The press loves to talk about Apple. The cynics chalk it up to Steve Jobs's public relations savvy, while some journalists might counter that Apple products are unique, influential and iconic. With the iPod, Apple swept through and dominated the portable music player market. Now it's threatening to do the same with cell phones.
Mobile-phone makers are probably grumbling to themselves, "We have some great multifunctional products out there, too — and they're easier to use than ever! Why doesn't anyone pay attention to us?" Well, the easiest way to get the media's attention (and the consumer's) is to stop diluting your best models with 20-plus other mediocre models. In order to compete against Apple, electronics companies should start by throwing many of their existing products out the window. Click below for the full plan.
Why would a user want to choose between 39 Motorola phones when he knows he can, for a premium, pick up the iPhone and be assured of getting a well-designed, attractive, and high-quality product (assuming, of course, that the iPhone turns out to be all of those things)? Cell-phone manufacturers need to start making fewer phones, not more, if they want to compete with the new kid on the block.
Imagine what would happen if Motorola decided that its next phone — let's call it the LAZR — were to be its only phone. The basic LAZR would be a quality affair priced at $250, but for $450 you could get a tricked-out version that had all of the texting, e-mailing, Web-browsing, and music-playing features that a user could want. And for the grandparents, there would be a LAZRlite: a stripped-down, very simple $79 version of the product that could only make phone calls and accept voicemail.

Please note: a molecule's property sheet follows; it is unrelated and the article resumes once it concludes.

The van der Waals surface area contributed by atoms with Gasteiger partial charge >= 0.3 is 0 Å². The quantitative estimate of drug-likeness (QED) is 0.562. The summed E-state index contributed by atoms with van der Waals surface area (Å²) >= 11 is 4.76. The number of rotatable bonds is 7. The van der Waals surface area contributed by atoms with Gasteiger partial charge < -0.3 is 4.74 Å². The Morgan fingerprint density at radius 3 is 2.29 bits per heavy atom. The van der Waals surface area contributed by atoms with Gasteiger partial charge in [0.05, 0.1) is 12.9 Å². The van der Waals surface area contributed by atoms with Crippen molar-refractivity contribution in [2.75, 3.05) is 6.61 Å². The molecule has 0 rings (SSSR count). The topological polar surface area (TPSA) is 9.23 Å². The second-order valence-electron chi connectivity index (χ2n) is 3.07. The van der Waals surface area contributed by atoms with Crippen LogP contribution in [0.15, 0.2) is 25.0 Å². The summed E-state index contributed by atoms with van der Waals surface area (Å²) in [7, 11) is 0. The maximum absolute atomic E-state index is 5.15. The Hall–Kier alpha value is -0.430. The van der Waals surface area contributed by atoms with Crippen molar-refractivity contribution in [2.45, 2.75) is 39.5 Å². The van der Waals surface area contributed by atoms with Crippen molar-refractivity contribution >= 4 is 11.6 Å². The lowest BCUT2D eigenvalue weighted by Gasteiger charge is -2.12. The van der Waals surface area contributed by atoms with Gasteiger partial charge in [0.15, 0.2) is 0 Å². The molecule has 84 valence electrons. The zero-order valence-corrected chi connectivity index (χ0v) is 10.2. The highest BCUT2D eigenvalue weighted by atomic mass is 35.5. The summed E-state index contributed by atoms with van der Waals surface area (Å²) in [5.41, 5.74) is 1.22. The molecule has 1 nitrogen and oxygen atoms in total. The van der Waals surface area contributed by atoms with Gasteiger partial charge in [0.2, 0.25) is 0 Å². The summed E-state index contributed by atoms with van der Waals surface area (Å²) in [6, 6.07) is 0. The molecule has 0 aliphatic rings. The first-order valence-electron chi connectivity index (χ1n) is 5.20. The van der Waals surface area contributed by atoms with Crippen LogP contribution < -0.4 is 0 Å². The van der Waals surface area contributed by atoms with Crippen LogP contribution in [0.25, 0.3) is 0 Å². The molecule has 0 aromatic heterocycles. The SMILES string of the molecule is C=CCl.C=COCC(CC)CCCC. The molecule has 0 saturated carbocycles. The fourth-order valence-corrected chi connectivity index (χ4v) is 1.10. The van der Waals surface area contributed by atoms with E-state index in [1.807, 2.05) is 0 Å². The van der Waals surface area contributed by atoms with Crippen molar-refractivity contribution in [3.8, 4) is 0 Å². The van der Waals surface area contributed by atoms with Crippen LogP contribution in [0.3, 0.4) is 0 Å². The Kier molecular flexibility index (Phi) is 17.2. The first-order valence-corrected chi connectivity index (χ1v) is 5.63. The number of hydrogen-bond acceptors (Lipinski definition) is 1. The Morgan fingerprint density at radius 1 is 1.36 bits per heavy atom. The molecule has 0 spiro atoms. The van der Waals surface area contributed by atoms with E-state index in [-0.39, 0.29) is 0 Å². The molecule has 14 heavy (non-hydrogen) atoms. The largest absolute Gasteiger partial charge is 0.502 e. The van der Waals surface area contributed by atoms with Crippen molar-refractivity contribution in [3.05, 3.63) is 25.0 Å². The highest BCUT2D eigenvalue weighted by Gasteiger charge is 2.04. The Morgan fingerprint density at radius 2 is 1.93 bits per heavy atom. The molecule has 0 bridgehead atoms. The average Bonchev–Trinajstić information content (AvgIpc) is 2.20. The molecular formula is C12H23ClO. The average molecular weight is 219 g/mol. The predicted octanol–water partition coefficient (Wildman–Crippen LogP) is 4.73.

Does this pricing model sound familiar? These three versions of the phones would be it. Motorola would cut everything else out of its line and put together some great advertising campaigns. Provided that the phone was better than the RAZR, the popular question would change from, "Are you getting an iPhone or some other model?" to, "Which kind of customer are you — Apple or Motorola?"
Canon has two lines of digital cameras: EOS SLRS and PowerShot digital cameras. I'm actually in the market for a digital camera, and Canon has a good reputation as brands go. But the PowerShot line has 23 cameras! Two of the highest-end models couldn't be more different: One is a 6-megapixel camera with a 12x zoom (the S3 IS), while the other is a 10-MP model with a 6x zoom (the G7). Other choices in the line are nearly indistinguishable: compare the SD750. The average consumer would have to do a lot of research in order to know he'd bought the right camera. It's no wonder that after only four months on the market, some of the company's newer cameras are already being sold at a 40% discount.
What about a single laptop that's good for every personality, a specific camera that will suit every possible individual need? What Apple's done is to ask: Just how different are consumers' needs? There will always be companies out there making niche products, but those are not the companies that capture the popular imagination. And what about the concern that consumers don't want to be sitting on the subway next to someone with the same gadget? Well, the iPod blew that notion away. The cool kids have decreed individuality overrated. Manufacturers should stop being such squares.